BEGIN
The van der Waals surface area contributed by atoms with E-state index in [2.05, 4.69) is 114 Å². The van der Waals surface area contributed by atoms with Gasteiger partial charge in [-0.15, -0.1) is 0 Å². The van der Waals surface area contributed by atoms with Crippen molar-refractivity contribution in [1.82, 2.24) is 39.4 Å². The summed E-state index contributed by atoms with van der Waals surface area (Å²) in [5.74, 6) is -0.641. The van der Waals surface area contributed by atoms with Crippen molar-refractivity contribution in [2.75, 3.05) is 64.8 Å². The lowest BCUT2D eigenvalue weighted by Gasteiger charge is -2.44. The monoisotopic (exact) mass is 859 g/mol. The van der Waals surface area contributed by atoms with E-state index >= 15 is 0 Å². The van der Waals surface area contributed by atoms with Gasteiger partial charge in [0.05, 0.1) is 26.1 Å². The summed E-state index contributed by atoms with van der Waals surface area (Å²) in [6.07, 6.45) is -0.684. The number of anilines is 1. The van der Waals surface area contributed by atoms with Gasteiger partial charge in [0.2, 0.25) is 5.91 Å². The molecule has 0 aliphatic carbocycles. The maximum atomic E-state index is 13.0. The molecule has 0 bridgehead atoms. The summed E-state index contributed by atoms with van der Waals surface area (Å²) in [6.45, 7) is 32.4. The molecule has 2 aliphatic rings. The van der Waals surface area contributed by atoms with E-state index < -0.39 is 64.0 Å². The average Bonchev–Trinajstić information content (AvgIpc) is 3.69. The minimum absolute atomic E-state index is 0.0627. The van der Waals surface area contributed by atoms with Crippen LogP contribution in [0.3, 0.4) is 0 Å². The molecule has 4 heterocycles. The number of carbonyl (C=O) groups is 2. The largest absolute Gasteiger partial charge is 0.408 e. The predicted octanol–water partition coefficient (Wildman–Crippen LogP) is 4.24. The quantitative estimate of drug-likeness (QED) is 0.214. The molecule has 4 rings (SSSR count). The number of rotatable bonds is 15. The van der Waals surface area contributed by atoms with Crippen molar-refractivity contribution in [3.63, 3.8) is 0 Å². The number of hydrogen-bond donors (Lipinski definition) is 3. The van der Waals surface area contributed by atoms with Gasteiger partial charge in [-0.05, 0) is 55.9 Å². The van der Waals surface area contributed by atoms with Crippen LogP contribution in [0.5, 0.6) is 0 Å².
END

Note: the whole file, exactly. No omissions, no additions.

The van der Waals surface area contributed by atoms with E-state index in [2.05, 4.69) is 114 Å². The van der Waals surface area contributed by atoms with Gasteiger partial charge in [-0.15, -0.1) is 0 Å². The van der Waals surface area contributed by atoms with Crippen molar-refractivity contribution in [1.82, 2.24) is 39.4 Å². The summed E-state index contributed by atoms with van der Waals surface area (Å²) in [5.74, 6) is -0.641. The van der Waals surface area contributed by atoms with Crippen molar-refractivity contribution in [2.75, 3.05) is 64.8 Å². The lowest BCUT2D eigenvalue weighted by Gasteiger charge is -2.44. The monoisotopic (exact) mass is 859 g/mol. The van der Waals surface area contributed by atoms with E-state index >= 15 is 0 Å². The van der Waals surface area contributed by atoms with Gasteiger partial charge in [0.05, 0.1) is 26.1 Å². The summed E-state index contributed by atoms with van der Waals surface area (Å²) in [6.07, 6.45) is -0.684. The number of anilines is 1. The van der Waals surface area contributed by atoms with Gasteiger partial charge in [0.2, 0.25) is 5.91 Å². The molecule has 0 aliphatic carbocycles. The maximum atomic E-state index is 13.0. The molecule has 0 bridgehead atoms. The summed E-state index contributed by atoms with van der Waals surface area (Å²) in [6.45, 7) is 32.4. The molecule has 2 aliphatic rings. The van der Waals surface area contributed by atoms with E-state index < -0.39 is 64.0 Å². The average Bonchev–Trinajstić information content (AvgIpc) is 3.69. The minimum absolute atomic E-state index is 0.0627. The van der Waals surface area contributed by atoms with Crippen LogP contribution in [0.3, 0.4) is 0 Å². The molecule has 4 heterocycles. The number of carbonyl (C=O) groups is 2. The largest absolute Gasteiger partial charge is 0.408 e. The predicted octanol–water partition coefficient (Wildman–Crippen LogP) is 4.24. The quantitative estimate of drug-likeness (QED) is 0.214. The molecule has 4 rings (SSSR count). The number of rotatable bonds is 15. The van der Waals surface area contributed by atoms with Crippen molar-refractivity contribution in [3.63, 3.8) is 0 Å². The number of hydrogen-bond donors (Lipinski definition) is 3. The van der Waals surface area contributed by atoms with Gasteiger partial charge in [-0.05, 0) is 55.9 Å². The van der Waals surface area contributed by atoms with Crippen LogP contribution in [0.5, 0.6) is 0 Å².